"We're in a much better position to expect our institutions to comply with this," she said. "And we want them all to be in compliance in two years."

But during that panel, college professors, teachers and students expressed fear that the requirements would eliminate the programs they believe have helped in closing the achievement gap and led to graduation.

Having a master's degree or a Ph.D. doesn't mean anyone is a better teacher, and HLC hasn't been able to show the research or the proof that these additional graduate credits are needed, said Joe Nathan, a former Minnesota teacher and director of the Center for School Change, which works to improve high school and college graduation rates.

"We're hearing a 1950s view [from HLC]. We should focus on the collaboration between high schools and colleges that help students rather than a rigid expectation about credentials," Nathan said, adding that the program is helping to close the achievement gap in the state.

From 2009 to 2013, Minnesota has seen a more than 50 percent increase in students of color participating in dual enrollment courses and a 40.6 percent increase during that same time for students who qualify for free or reduced lunch, according to the Minnesota Department of Education.

In a report on four-year graduation rates, the state found 88.2 percent of African-American students who took one or more Post Secondary Enrollment Options or a dual enrollment course graduated, compared to a 57.8 percent graduation rate for all African-American students. Over all, for students who took one or more PSEO or a concurrent course, the rate was 97.4 percent compared to 79.8 percent for all students. PSEO courses are those taken directly on a college campus by an enrolled high school student.

But Josh Collins, the MDE's director of communications, cautioned that the statistics on graduation rates of PSEO or dual enrolled students don't point to a direct causality and they don't measure if being a dual credit course taker directly leads to higher graduation rates. So being in a dual enrollment course doesn't mean a student has a higher chance of graduating and there is an argument that these students would have been successful anyway, he said, adding that it also doesn't diminish the benefit of the program, which helps these students complete college faster and at a lower cost.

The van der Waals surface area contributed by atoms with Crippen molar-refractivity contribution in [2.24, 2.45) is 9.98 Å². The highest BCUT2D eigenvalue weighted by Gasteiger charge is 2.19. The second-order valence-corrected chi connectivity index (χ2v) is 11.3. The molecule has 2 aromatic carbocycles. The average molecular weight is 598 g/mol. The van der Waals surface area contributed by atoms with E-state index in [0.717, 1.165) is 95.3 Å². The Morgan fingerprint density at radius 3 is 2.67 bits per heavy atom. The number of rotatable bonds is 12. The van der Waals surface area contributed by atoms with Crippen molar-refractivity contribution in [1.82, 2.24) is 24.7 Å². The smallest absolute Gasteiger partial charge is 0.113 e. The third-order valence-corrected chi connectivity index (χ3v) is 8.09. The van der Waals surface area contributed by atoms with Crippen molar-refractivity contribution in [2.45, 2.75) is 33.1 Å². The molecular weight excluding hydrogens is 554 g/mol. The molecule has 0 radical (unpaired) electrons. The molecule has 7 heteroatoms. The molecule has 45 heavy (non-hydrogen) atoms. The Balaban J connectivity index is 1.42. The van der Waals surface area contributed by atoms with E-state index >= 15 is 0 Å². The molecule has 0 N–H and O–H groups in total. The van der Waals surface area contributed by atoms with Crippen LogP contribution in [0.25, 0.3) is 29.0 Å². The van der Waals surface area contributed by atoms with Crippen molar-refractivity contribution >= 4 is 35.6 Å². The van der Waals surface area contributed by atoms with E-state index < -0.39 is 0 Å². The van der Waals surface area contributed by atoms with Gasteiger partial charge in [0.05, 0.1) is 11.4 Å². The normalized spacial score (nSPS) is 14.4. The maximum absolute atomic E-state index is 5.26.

Minnesota ranks in the top five states of the country in student debt, and dual enrollment has been able to help students keep college tuition costs low. Statewide last year, the program helped save about $40 million in college credit, said State Senator Carla Nelson, a Republican from Rochester who sits on the state's Higher Education and Workforce Development committee.

"HLC has made an error and I'm not going to say, 'OK, let's accept and deal with it,'" said State Senator Terri Bonoff, who also chairs the state's Higher Education and Workforce Development committee and is a Democrat from Minnetonka. "We have been doing concurrent enrollment for a long time (about 30 years) and successfully. We have research and data that shows when students participate in our concurrent enrollment, they graduate high school at higher rates and they go to college with fewer debts."

Bonoff said the state legislators will be sending HLC a formal request to change their viewpoint. She also is a commissioner for the Midwestern Higher Education Compact -- a nonprofit regional organization that works to improve access to higher education -- and expects there to be a panel on this topic at the organization's November meeting.